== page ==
About the images
An extraordinary collection of prints about the French Revolution, acquired by Baron Ferdinand de Rothschild in the 1890s, is now available online as part of a digitisation project by Waddesdon Manor and the University of Warwick.
In the 1890s, the 18th-century prints were bound into albums using red leather boards with gold tooling and include examples of revolutionary currency, army recruitment documents and membership cards for political clubs, as well as different perspectives on the events of the Revolution. Ferdinand took care to ensure that critical views were represented in the album, and a number of the prints are overtly counter-revolutionary. Some were printed for propaganda purposes outside France.
Find out more about the project, and see more prints, at the
Waddesdon Manor website.
The figure on top of the cabinet represents the ‘pagode’ of the shop sign: ‘pagode’ meaning porcelain ornaments of grotesque figures, sometimes with mobile heads. The figure is of an old man dressed in a silk jacket and trousers that are decorated with chequer patterns. (The National Trust, Waddesdon Manor)
The image shows a fringed scarf, looped and caught with a clasp. This is flanked by two brimmed, high-crowned hats. The hat on the left has a small feather in its band; the hat on the right, a band with a diagonal strip. Between the ends of the scarf is a high-crowned hat patterned with fleurs-de-lis and surmounted with a tassel. (The National Trust, Waddesdon Manor)
Fire issues from the top windows of the building in the foreground. In the street below, three men operate a hand pump fire engine. They all wear simple caps, thigh-length jackets, stockings and ankle boots with buckles. (The National Trust, Waddesdon Manor)
Below the oval medallion of Marie-Antoinette is a guillotine on a scaffold with a basket below it. (The National Trust, Waddesdon Manor)
The sans-culotte (radical left-wing partisans of the lower classes) stands on the right holding a tri-coloured flag. He tramples on pieces of paper bearing various crimes such as pillaging and murder. On the left is a crying female figure with a belt bearing the word ‘Humanite’. The profile of Louis XVI is outlined against the throat of the sans-culotte. (The National Trust, Waddesdon Manor)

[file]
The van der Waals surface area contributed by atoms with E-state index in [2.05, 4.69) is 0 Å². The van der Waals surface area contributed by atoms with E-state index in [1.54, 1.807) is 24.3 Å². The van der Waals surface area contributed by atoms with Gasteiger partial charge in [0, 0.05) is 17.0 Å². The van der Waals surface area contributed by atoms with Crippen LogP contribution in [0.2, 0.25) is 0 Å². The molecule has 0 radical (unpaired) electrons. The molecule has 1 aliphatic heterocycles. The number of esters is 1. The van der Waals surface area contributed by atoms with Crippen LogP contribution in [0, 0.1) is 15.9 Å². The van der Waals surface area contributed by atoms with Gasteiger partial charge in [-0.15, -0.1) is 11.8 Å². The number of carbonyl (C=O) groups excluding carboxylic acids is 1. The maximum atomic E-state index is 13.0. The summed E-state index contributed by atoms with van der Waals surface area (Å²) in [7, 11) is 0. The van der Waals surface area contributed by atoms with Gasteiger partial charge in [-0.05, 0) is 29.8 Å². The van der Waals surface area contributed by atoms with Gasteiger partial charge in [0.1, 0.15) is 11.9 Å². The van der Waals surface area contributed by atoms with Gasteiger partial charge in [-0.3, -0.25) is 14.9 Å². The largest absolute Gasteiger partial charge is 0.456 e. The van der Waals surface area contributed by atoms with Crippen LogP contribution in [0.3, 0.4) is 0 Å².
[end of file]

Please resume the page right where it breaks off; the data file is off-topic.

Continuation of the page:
This counter-revolutionary print attacks the two main left-wing groups within the Constitutional Assembly by showing two politicians ‘dancing’ from a gibbet. The man on the left has two faces and is dressed in revolutionary colours. The dance metaphor is designed to ridicule the two parties as well as delighting in the gruesome imagery of their deaths by hanging. (The National Trust, Waddesdon Manor)
Print of the market women’s march to Versailles. A large group of women carry axes, pikes, clubs, scythes, swords and firearms mounted with bayonets; in the centre, two women are towing a cannon. (The National Trust, Waddesdon Manor)
Interior scene of the queen with representatives of the Three Estates engaged in a game of chess. On the left, Marie-Antoinette sits behind a bureau. She wears a blue dress with a pink waist band, a shawl and a tall pink hat decorated with feathers and spotted fabric. A bust of Louis XVI placed above a fluted pillar looks down at the chess players. (The National Trust, Waddesdon Manor)
Full-length portrait of Marie-Antoinette, queen of France, depicted with royal regalia; it forms part of a series of prints depicting French dress. She places her left hand on a crown resting on a red cushion placed on a console table to her right and holds a miniature portrait in her right hand. (The National Trust, Waddesdon Manor)
Print of a member of the Third Estate (one section of the Estates-General) vanquishing an enemy of liberty with a view of the destruction of the Bastille in the background. In the centre, a member of the Third Estate tramples a demon underfoot: he raises a sword above his head in his left hand. (The National Trust, Waddesdon Manor)